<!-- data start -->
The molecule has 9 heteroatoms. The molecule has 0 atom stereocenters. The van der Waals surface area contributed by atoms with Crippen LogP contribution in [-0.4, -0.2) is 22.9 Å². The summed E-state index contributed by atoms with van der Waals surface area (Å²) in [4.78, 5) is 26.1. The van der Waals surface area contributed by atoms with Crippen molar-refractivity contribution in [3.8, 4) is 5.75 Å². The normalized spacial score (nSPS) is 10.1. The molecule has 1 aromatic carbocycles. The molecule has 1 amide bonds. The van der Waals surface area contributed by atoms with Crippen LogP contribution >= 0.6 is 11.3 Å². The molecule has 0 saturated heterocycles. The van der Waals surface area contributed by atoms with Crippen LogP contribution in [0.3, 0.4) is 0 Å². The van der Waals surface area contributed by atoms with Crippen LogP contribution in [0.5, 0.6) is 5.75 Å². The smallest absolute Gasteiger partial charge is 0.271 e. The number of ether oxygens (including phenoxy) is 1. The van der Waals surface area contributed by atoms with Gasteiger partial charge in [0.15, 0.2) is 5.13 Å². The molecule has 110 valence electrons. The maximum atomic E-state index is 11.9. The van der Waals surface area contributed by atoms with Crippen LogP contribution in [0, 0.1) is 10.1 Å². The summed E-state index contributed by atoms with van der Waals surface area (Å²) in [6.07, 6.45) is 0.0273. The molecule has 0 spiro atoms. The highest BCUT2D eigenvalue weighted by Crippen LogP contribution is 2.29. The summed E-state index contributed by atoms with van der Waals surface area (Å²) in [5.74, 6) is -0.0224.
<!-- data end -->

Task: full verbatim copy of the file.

The molecule has 9 heteroatoms. The molecule has 0 atom stereocenters. The van der Waals surface area contributed by atoms with Crippen LogP contribution in [-0.4, -0.2) is 22.9 Å². The summed E-state index contributed by atoms with van der Waals surface area (Å²) in [4.78, 5) is 26.1. The van der Waals surface area contributed by atoms with Crippen molar-refractivity contribution in [3.8, 4) is 5.75 Å². The normalized spacial score (nSPS) is 10.1. The molecule has 1 aromatic carbocycles. The molecule has 1 amide bonds. The van der Waals surface area contributed by atoms with Crippen LogP contribution >= 0.6 is 11.3 Å². The molecule has 0 saturated heterocycles. The van der Waals surface area contributed by atoms with Crippen LogP contribution in [0.3, 0.4) is 0 Å². The van der Waals surface area contributed by atoms with Crippen LogP contribution in [0.5, 0.6) is 5.75 Å². The smallest absolute Gasteiger partial charge is 0.271 e. The number of ether oxygens (including phenoxy) is 1. The van der Waals surface area contributed by atoms with Gasteiger partial charge in [0.15, 0.2) is 5.13 Å². The molecule has 110 valence electrons. The maximum atomic E-state index is 11.9. The van der Waals surface area contributed by atoms with Crippen LogP contribution in [0, 0.1) is 10.1 Å². The summed E-state index contributed by atoms with van der Waals surface area (Å²) in [6.07, 6.45) is 0.0273. The molecule has 0 spiro atoms. The highest BCUT2D eigenvalue weighted by Crippen LogP contribution is 2.29. The summed E-state index contributed by atoms with van der Waals surface area (Å²) in [5.74, 6) is -0.0224.